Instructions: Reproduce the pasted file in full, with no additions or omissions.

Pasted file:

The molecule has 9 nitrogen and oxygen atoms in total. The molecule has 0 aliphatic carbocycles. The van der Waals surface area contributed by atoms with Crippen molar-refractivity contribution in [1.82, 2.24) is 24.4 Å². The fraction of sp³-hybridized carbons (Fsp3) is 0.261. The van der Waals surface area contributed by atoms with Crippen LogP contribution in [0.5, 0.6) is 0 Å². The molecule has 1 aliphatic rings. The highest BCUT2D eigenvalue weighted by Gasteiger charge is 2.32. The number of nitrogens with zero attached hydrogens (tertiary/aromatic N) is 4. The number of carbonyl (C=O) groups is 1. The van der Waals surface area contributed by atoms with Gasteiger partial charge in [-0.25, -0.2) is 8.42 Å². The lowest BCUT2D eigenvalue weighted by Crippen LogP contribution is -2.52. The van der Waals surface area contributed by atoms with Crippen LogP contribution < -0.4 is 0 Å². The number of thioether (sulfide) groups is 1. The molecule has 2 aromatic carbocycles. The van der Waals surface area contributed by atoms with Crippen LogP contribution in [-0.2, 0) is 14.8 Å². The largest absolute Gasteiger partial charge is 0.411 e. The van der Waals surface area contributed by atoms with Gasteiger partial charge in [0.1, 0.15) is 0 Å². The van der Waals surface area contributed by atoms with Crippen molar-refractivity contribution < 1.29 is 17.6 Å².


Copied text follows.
The molecule has 9 nitrogen and oxygen atoms in total. The molecule has 0 aliphatic carbocycles. The van der Waals surface area contributed by atoms with Crippen molar-refractivity contribution in [1.82, 2.24) is 24.4 Å². The fraction of sp³-hybridized carbons (Fsp3) is 0.261. The van der Waals surface area contributed by atoms with Crippen LogP contribution in [0.5, 0.6) is 0 Å². The molecule has 1 aliphatic rings. The highest BCUT2D eigenvalue weighted by Gasteiger charge is 2.32. The number of nitrogens with zero attached hydrogens (tertiary/aromatic N) is 4. The number of carbonyl (C=O) groups is 1. The van der Waals surface area contributed by atoms with Gasteiger partial charge in [-0.25, -0.2) is 8.42 Å². The lowest BCUT2D eigenvalue weighted by Crippen LogP contribution is -2.52. The van der Waals surface area contributed by atoms with Crippen LogP contribution < -0.4 is 0 Å². The number of thioether (sulfide) groups is 1. The molecule has 2 aromatic carbocycles. The van der Waals surface area contributed by atoms with Crippen LogP contribution in [-0.2, 0) is 14.8 Å². The largest absolute Gasteiger partial charge is 0.411 e. The van der Waals surface area contributed by atoms with Gasteiger partial charge in [0.1, 0.15) is 0 Å². The van der Waals surface area contributed by atoms with Crippen molar-refractivity contribution < 1.29 is 17.6 Å².